Find us on Facebook Find us on LinkedIn Follow us on Twitter Subscribe to our YouTube channel

Research Students

Some current Business Analytics PhD students

Research Student Thesis Topic Thesis Description
Wilson Chen Estimation and Forecast of Value-at-Risk using Bayesian Methods Value-at-Risk (VaR) was introduced as a measure of market risk in the Amendment to Basel-I in 1996. Banks have an incentive to obtain accurate VaR forecasts to minimize their capital charge. A model that either over- or under-forecasts VaR will ultimately result in a higher capital charge. The aim of this thesis is to improve the accuracy upon the state-of-the-art forecasting models. To accomplish this goal, this thesis proposes a semi-parametric GARCH-type model that is flexible in the specification of volatility dynamics. The proposed model is more robust to misspecification, and is able to provide more accurate forecasts when the true volatility process departs from the parametric specifications. A key challenge is that the proposed model typically requires the estimation of a large number of parameters. As such, it is important to account for the uncertainty in parameter estimation. In a Bayesian setting, parameter uncertainty can be handled naturally by integrating out the parameters with respect to the posterior distribution. In this thesis, the posterior distribution is estimated using Markov Chain Monte Carlo (MCMC) algorithms. The estimated predictive distribution is then the functional of the estimated posterior distribution.

Associate Professor Richard Gerlach is the principle supervisor and Dr Boris Choy is the associate supervisor.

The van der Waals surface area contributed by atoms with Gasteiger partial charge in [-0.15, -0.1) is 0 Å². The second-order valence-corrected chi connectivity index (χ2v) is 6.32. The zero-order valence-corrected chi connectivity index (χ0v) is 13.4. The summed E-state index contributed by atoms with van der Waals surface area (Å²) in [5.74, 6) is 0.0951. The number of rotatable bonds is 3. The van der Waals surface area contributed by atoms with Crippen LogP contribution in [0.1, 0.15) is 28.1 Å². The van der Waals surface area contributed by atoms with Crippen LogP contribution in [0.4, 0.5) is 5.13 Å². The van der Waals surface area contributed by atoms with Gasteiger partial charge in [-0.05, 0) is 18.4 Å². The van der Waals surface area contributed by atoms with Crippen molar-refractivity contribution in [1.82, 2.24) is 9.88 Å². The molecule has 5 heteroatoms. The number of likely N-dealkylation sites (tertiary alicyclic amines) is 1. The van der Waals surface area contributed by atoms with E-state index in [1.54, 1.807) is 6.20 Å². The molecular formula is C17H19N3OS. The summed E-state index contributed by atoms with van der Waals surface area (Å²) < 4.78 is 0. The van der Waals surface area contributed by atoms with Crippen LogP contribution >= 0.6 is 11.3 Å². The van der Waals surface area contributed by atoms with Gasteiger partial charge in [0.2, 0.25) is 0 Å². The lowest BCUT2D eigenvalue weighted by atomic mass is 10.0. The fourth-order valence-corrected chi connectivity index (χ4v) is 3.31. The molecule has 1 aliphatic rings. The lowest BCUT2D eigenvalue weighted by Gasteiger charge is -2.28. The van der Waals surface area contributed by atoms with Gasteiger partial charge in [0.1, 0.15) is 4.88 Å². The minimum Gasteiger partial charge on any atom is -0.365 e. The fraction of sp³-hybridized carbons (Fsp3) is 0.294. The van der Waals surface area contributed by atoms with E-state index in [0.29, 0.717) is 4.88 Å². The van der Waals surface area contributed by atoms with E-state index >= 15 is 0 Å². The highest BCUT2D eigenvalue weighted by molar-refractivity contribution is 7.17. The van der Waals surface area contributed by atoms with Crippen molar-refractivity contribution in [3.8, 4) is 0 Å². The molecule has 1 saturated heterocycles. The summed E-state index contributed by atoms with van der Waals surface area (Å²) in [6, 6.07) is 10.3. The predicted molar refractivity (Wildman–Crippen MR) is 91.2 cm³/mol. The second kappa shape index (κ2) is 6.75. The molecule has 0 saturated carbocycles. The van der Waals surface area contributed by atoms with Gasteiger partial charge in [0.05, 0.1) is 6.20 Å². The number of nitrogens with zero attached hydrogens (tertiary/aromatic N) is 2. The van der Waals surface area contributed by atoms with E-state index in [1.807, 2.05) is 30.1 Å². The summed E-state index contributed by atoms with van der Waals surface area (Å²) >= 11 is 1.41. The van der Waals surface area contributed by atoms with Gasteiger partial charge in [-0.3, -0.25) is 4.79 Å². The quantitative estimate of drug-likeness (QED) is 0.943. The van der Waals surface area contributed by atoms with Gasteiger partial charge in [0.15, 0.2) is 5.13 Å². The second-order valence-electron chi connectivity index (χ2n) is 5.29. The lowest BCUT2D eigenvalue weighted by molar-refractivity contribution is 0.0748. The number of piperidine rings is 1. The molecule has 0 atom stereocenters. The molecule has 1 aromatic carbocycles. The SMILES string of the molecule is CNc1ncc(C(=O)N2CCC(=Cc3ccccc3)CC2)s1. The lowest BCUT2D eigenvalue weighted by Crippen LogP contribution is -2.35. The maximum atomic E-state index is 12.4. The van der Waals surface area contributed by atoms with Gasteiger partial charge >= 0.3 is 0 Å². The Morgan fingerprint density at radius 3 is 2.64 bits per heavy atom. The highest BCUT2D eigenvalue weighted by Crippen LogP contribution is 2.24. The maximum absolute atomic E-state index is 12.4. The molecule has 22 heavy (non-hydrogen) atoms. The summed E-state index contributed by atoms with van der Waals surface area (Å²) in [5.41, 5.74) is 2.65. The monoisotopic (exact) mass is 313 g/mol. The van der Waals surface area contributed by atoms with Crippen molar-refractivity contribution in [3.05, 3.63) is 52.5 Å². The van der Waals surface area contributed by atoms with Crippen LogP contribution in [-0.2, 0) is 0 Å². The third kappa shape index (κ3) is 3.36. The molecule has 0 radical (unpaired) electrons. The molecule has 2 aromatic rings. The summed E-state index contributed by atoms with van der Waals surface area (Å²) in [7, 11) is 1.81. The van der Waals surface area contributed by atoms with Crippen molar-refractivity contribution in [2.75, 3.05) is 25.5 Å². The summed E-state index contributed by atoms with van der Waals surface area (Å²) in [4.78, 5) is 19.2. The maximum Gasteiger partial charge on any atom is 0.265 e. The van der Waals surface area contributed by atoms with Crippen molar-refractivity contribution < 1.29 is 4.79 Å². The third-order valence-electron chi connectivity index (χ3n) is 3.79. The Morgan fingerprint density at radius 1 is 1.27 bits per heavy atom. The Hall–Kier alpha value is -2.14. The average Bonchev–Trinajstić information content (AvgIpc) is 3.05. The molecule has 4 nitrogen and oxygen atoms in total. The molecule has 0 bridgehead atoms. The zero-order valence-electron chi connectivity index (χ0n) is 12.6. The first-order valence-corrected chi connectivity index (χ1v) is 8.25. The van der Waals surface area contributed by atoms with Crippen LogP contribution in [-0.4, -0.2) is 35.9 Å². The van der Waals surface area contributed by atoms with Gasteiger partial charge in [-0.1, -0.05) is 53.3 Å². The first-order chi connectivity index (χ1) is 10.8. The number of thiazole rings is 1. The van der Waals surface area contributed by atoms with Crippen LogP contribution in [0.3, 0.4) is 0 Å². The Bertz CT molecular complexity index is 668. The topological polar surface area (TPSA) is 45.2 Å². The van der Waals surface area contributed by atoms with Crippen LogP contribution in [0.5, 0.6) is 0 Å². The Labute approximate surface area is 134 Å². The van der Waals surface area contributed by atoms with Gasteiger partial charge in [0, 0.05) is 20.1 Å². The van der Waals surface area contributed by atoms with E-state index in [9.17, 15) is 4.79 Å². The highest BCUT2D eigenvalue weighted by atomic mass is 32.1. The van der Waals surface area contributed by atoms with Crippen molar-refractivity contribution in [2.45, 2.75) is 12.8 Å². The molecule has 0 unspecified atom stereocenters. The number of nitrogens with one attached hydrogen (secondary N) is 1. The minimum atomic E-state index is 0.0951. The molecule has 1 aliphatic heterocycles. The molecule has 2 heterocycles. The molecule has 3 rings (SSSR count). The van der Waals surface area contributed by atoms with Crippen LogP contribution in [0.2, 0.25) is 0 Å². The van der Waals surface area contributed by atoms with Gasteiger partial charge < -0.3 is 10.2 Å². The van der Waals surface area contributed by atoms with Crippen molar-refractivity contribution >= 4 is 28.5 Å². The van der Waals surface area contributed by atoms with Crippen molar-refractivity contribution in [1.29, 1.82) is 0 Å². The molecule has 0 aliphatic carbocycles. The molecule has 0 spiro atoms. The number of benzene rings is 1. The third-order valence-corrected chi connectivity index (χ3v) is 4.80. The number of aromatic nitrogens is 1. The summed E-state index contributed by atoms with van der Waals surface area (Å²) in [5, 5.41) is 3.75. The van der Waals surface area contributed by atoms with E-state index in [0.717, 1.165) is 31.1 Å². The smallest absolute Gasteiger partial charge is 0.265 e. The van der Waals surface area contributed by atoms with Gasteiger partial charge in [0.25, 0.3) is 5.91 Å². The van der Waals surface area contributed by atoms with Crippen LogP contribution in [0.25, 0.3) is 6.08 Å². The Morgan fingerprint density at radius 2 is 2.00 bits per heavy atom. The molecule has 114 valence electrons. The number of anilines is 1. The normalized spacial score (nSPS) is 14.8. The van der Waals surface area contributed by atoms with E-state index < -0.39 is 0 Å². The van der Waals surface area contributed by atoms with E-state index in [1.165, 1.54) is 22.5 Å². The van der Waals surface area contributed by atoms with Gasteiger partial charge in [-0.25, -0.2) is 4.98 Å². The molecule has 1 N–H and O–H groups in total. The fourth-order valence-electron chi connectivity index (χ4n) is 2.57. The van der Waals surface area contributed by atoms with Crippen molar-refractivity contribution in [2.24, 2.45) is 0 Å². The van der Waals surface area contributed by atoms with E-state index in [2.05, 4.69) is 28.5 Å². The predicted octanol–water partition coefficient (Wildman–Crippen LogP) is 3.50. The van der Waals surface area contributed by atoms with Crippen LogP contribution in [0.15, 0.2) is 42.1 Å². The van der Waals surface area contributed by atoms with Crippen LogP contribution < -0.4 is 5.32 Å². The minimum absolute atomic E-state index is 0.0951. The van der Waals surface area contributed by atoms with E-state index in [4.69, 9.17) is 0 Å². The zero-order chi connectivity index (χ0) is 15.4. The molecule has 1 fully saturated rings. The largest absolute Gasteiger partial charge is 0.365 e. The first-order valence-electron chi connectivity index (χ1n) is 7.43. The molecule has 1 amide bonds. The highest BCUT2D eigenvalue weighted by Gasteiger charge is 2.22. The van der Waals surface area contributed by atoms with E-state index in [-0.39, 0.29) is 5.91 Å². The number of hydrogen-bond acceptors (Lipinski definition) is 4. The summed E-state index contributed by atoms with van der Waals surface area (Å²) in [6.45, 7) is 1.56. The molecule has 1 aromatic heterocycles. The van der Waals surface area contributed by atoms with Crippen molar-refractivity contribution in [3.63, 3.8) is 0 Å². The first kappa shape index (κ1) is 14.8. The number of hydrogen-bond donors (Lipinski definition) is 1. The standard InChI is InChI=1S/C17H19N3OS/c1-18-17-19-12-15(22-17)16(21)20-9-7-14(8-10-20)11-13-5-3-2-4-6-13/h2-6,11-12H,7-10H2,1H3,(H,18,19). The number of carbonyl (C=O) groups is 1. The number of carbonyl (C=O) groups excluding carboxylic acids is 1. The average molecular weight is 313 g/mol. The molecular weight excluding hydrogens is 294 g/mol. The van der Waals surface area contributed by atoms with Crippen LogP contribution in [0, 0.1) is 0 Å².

Cheng Qian Multidimensional supplier bidding and bargaining We consider a situation where a set of suppliers with asymmetric costs bid on price and non-price attributes (e.g., quality variables) in a scoring auction to win an indivisible contract from the buyer. Only one supplier will be selected. We first investigate the bidding process in the commitment case, i.e., the bidding outcome will be implemented immediately and there would be no negotiation after the bidding. We consider uncertainty on scores, uncertainty on attribute weights, combined uncertainty on scores and weights, and uncertainty on competitors' costs in the bidding process. By studying the equilibrium decisions of the buyer and suppliers, we will answer the following questions in the commitment case: How should a potential supplier choose the price and non-price attributes in his/her bid?
What is the effect of each type of uncertainty on the buyer and suppliers' equilibrium behavior? How would information revelation by each player affect the outcome and in particular the amount of pro t made by the suppliers?

Then we consider the no-commitment case where the buyer would initiate a negotiation with one or more suppliers after the bidding. We are interested in how a bilateral multidimensional bargaining or a multilateral multidimensional bargaining as the second stage would affect the bidding strategies at the first stage.

Professor Eddie Anderson is the principle supervisor.
Lusheng Shao Supply bidding under demand uncertainty Demand uncertainty increases the risks for both suppliers and buyer. To deal with this risk nowadays, suppliers may offer different types of supply contracts, such as supply options and buy back mechanisms. We are interested in the situations under which many suppliers compete with each other on the supply of homogeneous products to the buyer for a variety of types of supply contracts. Several questions promote us further to conduct research on the particular area: (1) Is there a equilibrium for the suppliers to bid under different cost structures for production? (2) What is the optimal contract design for the buyer? (3) What is the impact of contract types on the supply chain's performance? Our interdisciplinary research topics involve economics, marketing as well as operations management.